OBJECTIVES: Chronic obstructive pulmonary disease (COPD) is associated with a higher risk of pulmonary infections. This risk not only negatively affects patients’ quality of life but also increases social and health costs. Hence, there is a need for an effective rehabilitative treatment including airway clearance. The aim of this pilot study was to evaluate the efficacy of a new tool for bronchial clearance based on expiratory flow accelerator (EFA) technology compared with positive expiratory pressure (PEP) treatment. MATERIALS AND METHODS: Twenty stable patients with COPD, Global Initiative for Chronic Obstructive Lung Disease 3–4 stage, were enrolled and allocated to treatment with EFA or Bubble-PEP (BP) for 20 days during a pulmonary rehabilitation program. At baseline and the end of treatment, the following parameters were measured: Arterial blood gases (ABG); respiratory function, including peak cough expiratory flow (PCEF), maximal inspiratory pressure (MIP), and maximal expiratory pressure exercise capacity using the 6-minute walk test (6MWT), dyspnea using the Medical Research Council scale, and quality of life using the St. George’s Respiratory Questionnaire. RESULTS: Expiratory flow accelerator showed a significant pre- and post-improvement in ABG and a significantly greater improvement than BP in PCEF, MIP, and 6MWT post-treatment. CONCLUSION: Expiratory flow accelerator is a valid device compared with BP as an adjunctive therapy for the treatment of patients with severe COPD.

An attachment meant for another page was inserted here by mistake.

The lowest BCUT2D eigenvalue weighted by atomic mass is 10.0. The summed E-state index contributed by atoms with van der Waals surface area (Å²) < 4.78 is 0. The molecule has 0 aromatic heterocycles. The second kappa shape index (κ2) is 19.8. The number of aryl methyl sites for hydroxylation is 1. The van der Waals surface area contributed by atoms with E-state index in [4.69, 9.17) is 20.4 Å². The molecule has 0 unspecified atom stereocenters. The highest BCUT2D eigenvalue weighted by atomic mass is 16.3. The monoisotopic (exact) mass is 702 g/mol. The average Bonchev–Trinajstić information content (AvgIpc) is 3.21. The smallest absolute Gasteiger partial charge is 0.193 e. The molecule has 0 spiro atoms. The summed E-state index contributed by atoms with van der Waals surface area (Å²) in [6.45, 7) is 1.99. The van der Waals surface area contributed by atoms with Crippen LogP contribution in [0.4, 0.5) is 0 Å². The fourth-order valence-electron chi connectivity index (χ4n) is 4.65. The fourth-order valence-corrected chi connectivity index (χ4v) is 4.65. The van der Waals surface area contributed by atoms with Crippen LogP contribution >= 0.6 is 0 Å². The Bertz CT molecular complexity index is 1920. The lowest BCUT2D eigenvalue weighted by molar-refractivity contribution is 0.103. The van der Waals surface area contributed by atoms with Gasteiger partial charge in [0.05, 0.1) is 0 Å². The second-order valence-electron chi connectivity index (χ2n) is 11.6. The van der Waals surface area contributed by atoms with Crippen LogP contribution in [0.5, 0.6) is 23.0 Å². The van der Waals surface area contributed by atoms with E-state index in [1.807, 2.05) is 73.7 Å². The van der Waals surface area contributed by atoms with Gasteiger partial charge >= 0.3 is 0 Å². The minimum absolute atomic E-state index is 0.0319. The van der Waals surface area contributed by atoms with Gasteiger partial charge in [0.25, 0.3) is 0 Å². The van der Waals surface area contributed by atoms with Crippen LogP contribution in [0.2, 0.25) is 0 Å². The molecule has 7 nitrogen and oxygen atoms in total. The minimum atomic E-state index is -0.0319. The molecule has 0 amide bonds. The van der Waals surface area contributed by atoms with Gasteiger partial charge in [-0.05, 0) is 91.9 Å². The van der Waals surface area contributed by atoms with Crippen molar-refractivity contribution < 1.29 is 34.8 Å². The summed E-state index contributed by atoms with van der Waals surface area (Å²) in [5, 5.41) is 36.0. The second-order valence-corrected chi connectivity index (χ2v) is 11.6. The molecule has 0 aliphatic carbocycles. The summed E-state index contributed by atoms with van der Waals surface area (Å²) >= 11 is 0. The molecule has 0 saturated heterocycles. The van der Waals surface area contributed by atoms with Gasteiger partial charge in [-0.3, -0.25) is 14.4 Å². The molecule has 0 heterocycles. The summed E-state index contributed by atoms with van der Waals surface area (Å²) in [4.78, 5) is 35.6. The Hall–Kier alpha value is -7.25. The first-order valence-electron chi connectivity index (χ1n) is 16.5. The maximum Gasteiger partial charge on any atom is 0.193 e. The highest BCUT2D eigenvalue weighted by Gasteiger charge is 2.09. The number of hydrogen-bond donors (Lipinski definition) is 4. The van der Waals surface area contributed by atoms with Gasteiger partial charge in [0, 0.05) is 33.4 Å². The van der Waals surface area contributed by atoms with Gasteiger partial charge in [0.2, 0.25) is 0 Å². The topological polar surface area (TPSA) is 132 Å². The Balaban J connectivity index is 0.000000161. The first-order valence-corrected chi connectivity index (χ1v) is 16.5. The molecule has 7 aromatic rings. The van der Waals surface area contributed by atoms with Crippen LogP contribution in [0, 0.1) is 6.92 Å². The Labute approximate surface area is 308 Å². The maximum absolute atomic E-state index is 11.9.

- Chest physiotherapy
- Chronic obstructive pulmonary disease
- Expiratory flow accelerator technology
- Positive expiratory pressure
ASJC Scopus subject areas
- Pulmonary and Respiratory Medicine